Target: Desmond Mpilo Tutu
Goal: Commend Bishop Tutu for his support of LGBT rights and denounciation of homophobia
Nobel Peace Prize laureate Archbishop Desmond Tutu has a long history of fighting for the rights of others, especially the oppressed and marginalized. The first black South African Archbishop of Cape Town and primate of the Church of the Province of Southern Africa, Bishop Tutu was one of the leading figures in the end of Apartheid in South Africa. He has since advocated for reconciliation and economic justice in South Africa, and for peace and human rights across the world. Most recently, Bishop Tutu, long a supporter of LGBT rights, made a particularly powerful statement saying that he would prefer Hell over an anti-gay Heaven and comparing the discrimination suffered by LGBT peoples to the racial discrimination under South Africa’s Apartheid regime:
“I would refuse to go to a homophobic heaven. No, I would say sorry, I mean I would much rather go to the other place…I would not worship a God who is homophobic and that is how deeply I feel about this. I am as passionate about this campaign as I ever was about apartheid. For me, it is at the same level.”
Archbishop Tutu’s remarks are part of a long history of support for gay rights and opposition to legal discrimination based on sexual orientation. He previously compared homophobia to Apartheid in his 2004 book “Sex, Love and Homophobia,” where he called homophobia “a crime against humanity” and stated his belief that since sexual orientation is no more under one’s control than one’s race, people shouldn’t use it as a basis to judge the moral worth of others.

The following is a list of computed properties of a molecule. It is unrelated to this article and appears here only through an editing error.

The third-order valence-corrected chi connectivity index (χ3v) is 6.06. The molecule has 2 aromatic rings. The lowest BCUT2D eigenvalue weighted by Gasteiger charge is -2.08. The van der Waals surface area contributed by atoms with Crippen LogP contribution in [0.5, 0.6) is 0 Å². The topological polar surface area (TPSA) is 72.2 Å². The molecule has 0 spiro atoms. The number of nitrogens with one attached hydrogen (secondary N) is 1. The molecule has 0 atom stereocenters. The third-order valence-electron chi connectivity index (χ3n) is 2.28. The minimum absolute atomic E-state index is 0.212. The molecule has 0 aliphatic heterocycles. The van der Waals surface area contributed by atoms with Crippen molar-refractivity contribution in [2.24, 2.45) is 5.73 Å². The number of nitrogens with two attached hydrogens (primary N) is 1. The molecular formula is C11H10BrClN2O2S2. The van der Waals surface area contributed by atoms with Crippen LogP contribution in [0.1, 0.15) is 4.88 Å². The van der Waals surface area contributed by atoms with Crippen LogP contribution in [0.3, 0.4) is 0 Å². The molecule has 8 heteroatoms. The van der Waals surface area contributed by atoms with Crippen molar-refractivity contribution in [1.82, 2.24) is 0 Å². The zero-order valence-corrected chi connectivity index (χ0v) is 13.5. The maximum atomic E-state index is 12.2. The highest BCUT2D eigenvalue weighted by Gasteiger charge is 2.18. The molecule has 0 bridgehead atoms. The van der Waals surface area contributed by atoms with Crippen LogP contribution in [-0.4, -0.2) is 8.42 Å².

Regarded by many as the conscience of South Africa, Bishop Tutu’s statements will have a great impact. Many parts of Africa are hostile to LGBT individuals, with some nations criminalizing same-sex relations. Even in South Africa, where marriage equality is the law, violence against queer individuals is rampant. As in much of the world, this antipathy stems in large part from religious condemnation of homosexuality. The denunciation of homophobia by a religious and civil rights leader of Bishop Tutu’s stature will inspire others to follow in his footsteps, and hopefully lead to a change of heart across Africa. Bishop Tutu deserves commendation for his courageous words.
I would like to thank you for your work in the furtherance of human rights, and particularly for your recent statement of support for LGBT rights. Your words were powerful, and it is my hope that they will lead to a changing of hearts and minds.
While the news has been filled of late with happy news for our LGBT brothers and sisters–the passage of marriage equality in France and Britain, and the overturn of the so-called Defense of Marriage Act in the United States–much progress remains to be made as you surely know, and in many places such as Russia, life is getting worse for queer peoples.
Your remarks comparing homophobia and the legal and social inequality of LGBT peoples were not only true, but especially powerful coming from a faith leader, civil rights activist, and opponent of Apartheid such as yourself. It is the sincerest hope of all supporters of the basic rights and fundamental dignity of human beings that your words and works will lead to the opening of hearts and minds, and lead to a world where all people will be welcome and respected. Thank you once more.
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